Buñuel in the Labyrinth of the Turtles (2018)
Las Hurdes is a notoriously difficult film to categorise. After directing the surrealist films Un chien andalou and L'Age d'Or Buñuel’s third film, on the face of it, is a documentary about an impoverished region in Spain. Yet many sequences are manufactured for the camera and contain surrealist images. No such clarification is required for Buñuel in the Labyrinth of the Turtles. Though it is the only animated film you will find on this website, the inspired way in which it tells its story places it amongst the very best of biopics.
Unable to find funding for his next project after the uproar caused by L'Age d'Or Buñuel calls upon his friend Ramón Acín, only to learn that he has little money to spare. Nevertheless, Ramon jokingly offers to finance Buñuel’s film if he wins the lottery. Surprisingly this is exactly what happens, placing Ramón in the unenviable position of producer. After meeting up with cameraman Eli Lotar and writer Pierre Unik, Buñuel and Ramón head off to Las Hurdes with the aim of improving the region’s circumstances by shining a light on them. Yet Buñuel and Ramón soon clash over their alternate views of capturing reality.
Surrealism has always been fascinated with dreams, which Buñuel regularly incorporated into his films. So it is that Buñuel in the Labyrinth of the Turtles uses dreams to provide insight into the famed director. Haunted by visions of Dali’s elephants, Buñuel is relived that his dreams have stopped after Ramón's offer of financial assistance. But once filming begins, Buñuel’s sleep is disturbed by dreams of a disapproving father and an Oedipal interaction with his mother (reminiscent of a scene from Un chien andalou). Even the much-maligned flashback is put to good use by further illuminating Buñuel’s relationships with his parents and through that, Buñuel himself.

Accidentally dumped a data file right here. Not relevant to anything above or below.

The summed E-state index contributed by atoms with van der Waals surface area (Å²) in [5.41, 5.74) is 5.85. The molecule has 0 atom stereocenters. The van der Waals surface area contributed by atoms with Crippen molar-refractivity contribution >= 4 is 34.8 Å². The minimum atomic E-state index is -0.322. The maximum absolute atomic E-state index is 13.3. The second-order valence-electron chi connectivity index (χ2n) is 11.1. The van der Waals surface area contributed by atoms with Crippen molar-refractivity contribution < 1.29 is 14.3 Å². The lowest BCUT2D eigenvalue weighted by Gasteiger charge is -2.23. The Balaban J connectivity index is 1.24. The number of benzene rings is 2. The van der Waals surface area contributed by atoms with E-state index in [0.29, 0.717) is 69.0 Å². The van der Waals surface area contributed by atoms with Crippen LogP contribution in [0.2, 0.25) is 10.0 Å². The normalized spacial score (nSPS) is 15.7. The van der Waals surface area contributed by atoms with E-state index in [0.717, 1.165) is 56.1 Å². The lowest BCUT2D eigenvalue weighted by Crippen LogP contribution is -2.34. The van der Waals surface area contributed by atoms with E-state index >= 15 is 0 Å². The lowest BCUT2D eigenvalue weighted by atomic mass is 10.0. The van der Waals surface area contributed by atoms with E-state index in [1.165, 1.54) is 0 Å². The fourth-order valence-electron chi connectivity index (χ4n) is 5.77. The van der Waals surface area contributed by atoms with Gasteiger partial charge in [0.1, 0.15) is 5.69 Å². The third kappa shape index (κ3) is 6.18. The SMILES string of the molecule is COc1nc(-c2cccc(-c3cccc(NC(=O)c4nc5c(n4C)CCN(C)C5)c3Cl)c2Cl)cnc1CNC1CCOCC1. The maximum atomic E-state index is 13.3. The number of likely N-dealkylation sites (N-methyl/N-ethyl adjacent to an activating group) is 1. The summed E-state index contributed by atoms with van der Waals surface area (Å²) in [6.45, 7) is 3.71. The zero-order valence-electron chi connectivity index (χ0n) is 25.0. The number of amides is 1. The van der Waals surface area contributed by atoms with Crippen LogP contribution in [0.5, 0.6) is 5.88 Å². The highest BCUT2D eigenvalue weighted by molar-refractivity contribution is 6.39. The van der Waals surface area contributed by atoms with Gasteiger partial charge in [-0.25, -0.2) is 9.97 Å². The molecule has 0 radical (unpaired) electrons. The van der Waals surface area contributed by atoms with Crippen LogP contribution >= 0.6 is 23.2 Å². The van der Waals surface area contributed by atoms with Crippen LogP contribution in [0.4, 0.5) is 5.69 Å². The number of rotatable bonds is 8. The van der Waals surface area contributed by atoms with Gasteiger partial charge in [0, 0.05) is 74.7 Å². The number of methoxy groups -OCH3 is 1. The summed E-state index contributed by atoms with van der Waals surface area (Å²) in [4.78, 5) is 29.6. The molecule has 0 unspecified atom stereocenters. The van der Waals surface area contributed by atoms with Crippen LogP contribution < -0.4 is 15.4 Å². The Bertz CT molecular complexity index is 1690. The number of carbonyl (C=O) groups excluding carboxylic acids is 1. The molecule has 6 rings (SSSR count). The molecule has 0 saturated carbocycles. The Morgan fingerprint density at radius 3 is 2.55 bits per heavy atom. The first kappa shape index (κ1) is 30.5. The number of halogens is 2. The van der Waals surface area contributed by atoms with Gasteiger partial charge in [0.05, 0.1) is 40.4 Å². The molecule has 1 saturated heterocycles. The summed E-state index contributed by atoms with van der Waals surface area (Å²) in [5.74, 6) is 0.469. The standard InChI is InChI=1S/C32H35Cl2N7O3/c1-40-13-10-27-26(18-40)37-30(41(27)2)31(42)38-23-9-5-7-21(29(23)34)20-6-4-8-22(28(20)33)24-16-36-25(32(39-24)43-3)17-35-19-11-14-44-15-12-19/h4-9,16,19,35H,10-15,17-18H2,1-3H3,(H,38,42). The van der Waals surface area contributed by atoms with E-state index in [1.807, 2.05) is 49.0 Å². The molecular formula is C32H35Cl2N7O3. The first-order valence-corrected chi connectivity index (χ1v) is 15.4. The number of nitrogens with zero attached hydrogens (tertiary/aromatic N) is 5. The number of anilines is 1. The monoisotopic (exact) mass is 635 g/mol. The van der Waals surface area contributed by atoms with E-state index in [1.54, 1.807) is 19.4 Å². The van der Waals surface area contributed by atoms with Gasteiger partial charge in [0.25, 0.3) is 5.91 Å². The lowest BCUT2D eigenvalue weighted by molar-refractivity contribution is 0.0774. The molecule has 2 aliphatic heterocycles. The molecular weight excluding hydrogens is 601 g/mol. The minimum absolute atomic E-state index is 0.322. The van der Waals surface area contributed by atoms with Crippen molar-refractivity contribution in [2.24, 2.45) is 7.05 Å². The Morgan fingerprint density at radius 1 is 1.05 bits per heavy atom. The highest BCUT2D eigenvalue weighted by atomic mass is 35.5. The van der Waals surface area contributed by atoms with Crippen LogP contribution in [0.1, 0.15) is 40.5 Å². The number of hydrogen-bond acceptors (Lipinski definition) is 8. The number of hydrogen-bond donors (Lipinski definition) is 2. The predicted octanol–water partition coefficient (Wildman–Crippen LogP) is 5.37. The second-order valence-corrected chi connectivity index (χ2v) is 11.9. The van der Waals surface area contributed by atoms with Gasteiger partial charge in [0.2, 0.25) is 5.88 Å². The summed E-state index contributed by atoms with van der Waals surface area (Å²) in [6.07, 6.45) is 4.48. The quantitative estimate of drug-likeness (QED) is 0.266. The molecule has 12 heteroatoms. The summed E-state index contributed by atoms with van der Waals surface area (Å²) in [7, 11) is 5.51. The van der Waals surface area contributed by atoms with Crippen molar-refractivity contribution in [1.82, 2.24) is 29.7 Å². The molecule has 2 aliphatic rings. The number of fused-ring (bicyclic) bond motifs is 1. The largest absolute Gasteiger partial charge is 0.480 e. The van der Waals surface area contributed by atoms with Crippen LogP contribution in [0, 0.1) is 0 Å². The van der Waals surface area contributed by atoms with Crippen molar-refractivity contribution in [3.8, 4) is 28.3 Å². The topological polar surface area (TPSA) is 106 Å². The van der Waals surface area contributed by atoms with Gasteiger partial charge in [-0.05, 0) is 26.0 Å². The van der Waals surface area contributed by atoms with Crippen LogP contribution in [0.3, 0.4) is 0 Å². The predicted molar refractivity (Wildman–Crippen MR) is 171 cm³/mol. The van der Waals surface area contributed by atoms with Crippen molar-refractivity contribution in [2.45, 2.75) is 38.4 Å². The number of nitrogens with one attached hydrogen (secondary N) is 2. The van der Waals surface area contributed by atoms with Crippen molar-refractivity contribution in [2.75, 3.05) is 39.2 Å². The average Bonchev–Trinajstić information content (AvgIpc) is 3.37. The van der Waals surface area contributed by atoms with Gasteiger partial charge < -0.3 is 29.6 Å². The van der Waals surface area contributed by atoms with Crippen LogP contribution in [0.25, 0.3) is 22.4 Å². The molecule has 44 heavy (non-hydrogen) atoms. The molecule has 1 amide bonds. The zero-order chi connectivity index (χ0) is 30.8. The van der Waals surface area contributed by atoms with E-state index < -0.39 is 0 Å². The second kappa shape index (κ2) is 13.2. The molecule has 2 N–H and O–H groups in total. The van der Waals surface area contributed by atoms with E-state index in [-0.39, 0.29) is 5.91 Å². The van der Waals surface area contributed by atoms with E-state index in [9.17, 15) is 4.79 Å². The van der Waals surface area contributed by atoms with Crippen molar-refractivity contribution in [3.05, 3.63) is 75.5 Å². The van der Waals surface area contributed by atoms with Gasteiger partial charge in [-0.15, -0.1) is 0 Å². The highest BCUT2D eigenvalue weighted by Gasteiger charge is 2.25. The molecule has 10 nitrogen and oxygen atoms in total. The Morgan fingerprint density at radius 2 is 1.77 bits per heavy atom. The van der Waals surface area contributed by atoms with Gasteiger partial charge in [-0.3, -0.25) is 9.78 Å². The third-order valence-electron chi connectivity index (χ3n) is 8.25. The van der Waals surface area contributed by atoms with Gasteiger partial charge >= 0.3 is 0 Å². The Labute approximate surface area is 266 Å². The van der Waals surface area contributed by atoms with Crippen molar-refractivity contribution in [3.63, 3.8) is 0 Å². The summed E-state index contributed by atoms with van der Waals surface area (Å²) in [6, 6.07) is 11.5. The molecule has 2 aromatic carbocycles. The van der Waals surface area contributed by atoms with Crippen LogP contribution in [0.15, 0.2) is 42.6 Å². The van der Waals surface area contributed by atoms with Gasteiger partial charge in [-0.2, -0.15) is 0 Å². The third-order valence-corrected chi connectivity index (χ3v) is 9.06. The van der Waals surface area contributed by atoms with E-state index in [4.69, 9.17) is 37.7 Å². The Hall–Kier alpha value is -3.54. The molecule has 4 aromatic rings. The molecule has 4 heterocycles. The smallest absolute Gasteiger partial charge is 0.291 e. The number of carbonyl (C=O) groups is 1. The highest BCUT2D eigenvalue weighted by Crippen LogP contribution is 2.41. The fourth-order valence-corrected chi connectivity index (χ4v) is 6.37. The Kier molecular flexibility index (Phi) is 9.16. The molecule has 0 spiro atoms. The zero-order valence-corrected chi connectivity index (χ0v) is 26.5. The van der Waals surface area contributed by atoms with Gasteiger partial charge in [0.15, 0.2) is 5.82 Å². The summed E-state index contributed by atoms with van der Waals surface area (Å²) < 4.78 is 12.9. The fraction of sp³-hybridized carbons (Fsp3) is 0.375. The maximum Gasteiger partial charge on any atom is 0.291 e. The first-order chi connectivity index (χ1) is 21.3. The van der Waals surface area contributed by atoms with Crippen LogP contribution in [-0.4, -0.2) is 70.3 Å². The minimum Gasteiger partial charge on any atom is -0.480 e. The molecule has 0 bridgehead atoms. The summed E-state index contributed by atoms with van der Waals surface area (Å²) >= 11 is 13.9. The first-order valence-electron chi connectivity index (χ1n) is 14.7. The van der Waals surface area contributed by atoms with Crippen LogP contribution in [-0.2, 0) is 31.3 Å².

Yet it is Buñuel’s friendship with Ramón that propels the film. Whereas Ramón would rather faithfully document events, Buñuel has no qualms in staging scenes to illustrate the harsh life of the villagers. Ramón’s role as producer further complicates matters. The final straw comes when Buñuel cruelly tethers a mule so he can film it being stung to death by a swarm of bees. The final shot of the mule’s eye is the stuff of nightmares.
Though the animation itself is unexceptional, it is ameliorated by enchanting graphic design that complements the insertion of actual footage from Las Hurdes. The result is a unique cinema experience.
Like many of the vignettes “captured by the cameras” in Las Hurdes, it is believed the death of the girl by the roadside was also manufactured.
No recreation in this biopic, as the actual scenes from Las Hurdes are intercut into the animation.